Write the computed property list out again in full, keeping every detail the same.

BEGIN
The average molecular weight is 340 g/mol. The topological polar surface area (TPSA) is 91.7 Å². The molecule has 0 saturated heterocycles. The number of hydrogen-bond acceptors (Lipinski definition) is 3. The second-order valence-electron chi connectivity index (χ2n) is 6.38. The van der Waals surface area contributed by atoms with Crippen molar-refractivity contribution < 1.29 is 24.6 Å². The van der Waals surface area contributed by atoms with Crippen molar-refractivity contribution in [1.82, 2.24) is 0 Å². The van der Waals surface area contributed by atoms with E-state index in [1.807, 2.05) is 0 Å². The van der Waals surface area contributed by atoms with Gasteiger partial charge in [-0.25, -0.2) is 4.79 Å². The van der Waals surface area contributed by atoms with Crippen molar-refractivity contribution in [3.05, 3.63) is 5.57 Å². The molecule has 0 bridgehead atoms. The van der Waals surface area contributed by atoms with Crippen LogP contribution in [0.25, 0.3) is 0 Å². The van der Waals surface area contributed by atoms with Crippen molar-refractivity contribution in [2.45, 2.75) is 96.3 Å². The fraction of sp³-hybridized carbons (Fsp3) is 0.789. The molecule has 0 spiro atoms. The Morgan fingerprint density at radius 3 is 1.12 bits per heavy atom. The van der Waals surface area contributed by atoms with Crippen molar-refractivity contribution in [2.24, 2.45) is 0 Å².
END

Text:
The average molecular weight is 340 g/mol. The topological polar surface area (TPSA) is 91.7 Å². The molecule has 0 saturated heterocycles. The number of hydrogen-bond acceptors (Lipinski definition) is 3. The second-order valence-electron chi connectivity index (χ2n) is 6.38. The van der Waals surface area contributed by atoms with Crippen molar-refractivity contribution < 1.29 is 24.6 Å². The van der Waals surface area contributed by atoms with Crippen molar-refractivity contribution in [1.82, 2.24) is 0 Å². The van der Waals surface area contributed by atoms with E-state index in [1.807, 2.05) is 0 Å². The van der Waals surface area contributed by atoms with Gasteiger partial charge in [-0.25, -0.2) is 4.79 Å². The van der Waals surface area contributed by atoms with Crippen molar-refractivity contribution in [3.05, 3.63) is 5.57 Å². The molecule has 0 bridgehead atoms. The van der Waals surface area contributed by atoms with Crippen LogP contribution in [0.25, 0.3) is 0 Å². The van der Waals surface area contributed by atoms with Crippen molar-refractivity contribution in [2.45, 2.75) is 96.3 Å². The fraction of sp³-hybridized carbons (Fsp3) is 0.789. The molecule has 0 spiro atoms. The Morgan fingerprint density at radius 3 is 1.12 bits per heavy atom. The van der Waals surface area contributed by atoms with Crippen molar-refractivity contribution in [2.24, 2.45) is 0 Å².